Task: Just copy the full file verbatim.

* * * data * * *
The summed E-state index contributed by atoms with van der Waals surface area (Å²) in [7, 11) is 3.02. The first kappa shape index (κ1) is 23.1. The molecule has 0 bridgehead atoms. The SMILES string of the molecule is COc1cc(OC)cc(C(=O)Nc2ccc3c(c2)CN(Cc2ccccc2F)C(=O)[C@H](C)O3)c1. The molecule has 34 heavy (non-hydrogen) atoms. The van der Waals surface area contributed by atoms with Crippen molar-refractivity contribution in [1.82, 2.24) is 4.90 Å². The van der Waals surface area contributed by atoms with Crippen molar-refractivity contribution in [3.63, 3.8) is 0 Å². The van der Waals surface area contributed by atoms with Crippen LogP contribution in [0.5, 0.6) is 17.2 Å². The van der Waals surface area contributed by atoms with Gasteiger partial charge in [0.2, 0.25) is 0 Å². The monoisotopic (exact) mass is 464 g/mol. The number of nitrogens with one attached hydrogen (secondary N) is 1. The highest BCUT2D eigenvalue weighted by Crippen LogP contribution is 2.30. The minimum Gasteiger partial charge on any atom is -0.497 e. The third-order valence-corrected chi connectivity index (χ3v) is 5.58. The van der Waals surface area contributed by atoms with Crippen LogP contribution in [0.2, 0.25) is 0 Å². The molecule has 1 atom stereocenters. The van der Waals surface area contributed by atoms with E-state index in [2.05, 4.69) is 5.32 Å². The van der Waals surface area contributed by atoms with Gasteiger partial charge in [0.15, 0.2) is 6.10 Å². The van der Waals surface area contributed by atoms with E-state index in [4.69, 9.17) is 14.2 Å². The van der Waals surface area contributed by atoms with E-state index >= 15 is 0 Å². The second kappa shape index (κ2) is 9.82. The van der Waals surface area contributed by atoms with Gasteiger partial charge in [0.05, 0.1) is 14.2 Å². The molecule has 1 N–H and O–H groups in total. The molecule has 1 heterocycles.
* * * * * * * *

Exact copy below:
The summed E-state index contributed by atoms with van der Waals surface area (Å²) in [7, 11) is 3.02. The first kappa shape index (κ1) is 23.1. The molecule has 0 bridgehead atoms. The SMILES string of the molecule is COc1cc(OC)cc(C(=O)Nc2ccc3c(c2)CN(Cc2ccccc2F)C(=O)[C@H](C)O3)c1. The molecule has 34 heavy (non-hydrogen) atoms. The van der Waals surface area contributed by atoms with Crippen molar-refractivity contribution in [1.82, 2.24) is 4.90 Å². The van der Waals surface area contributed by atoms with Crippen molar-refractivity contribution in [3.63, 3.8) is 0 Å². The van der Waals surface area contributed by atoms with Crippen LogP contribution in [0.5, 0.6) is 17.2 Å². The van der Waals surface area contributed by atoms with Gasteiger partial charge in [0.2, 0.25) is 0 Å². The monoisotopic (exact) mass is 464 g/mol. The number of nitrogens with one attached hydrogen (secondary N) is 1. The highest BCUT2D eigenvalue weighted by Crippen LogP contribution is 2.30. The minimum Gasteiger partial charge on any atom is -0.497 e. The third-order valence-corrected chi connectivity index (χ3v) is 5.58. The van der Waals surface area contributed by atoms with Crippen LogP contribution in [0.2, 0.25) is 0 Å². The molecule has 1 atom stereocenters. The van der Waals surface area contributed by atoms with E-state index in [2.05, 4.69) is 5.32 Å². The van der Waals surface area contributed by atoms with Gasteiger partial charge in [0.15, 0.2) is 6.10 Å². The van der Waals surface area contributed by atoms with E-state index in [4.69, 9.17) is 14.2 Å². The van der Waals surface area contributed by atoms with E-state index >= 15 is 0 Å². The second kappa shape index (κ2) is 9.82. The van der Waals surface area contributed by atoms with Gasteiger partial charge in [0.05, 0.1) is 14.2 Å². The molecule has 1 N–H and O–H groups in total. The molecule has 1 heterocycles.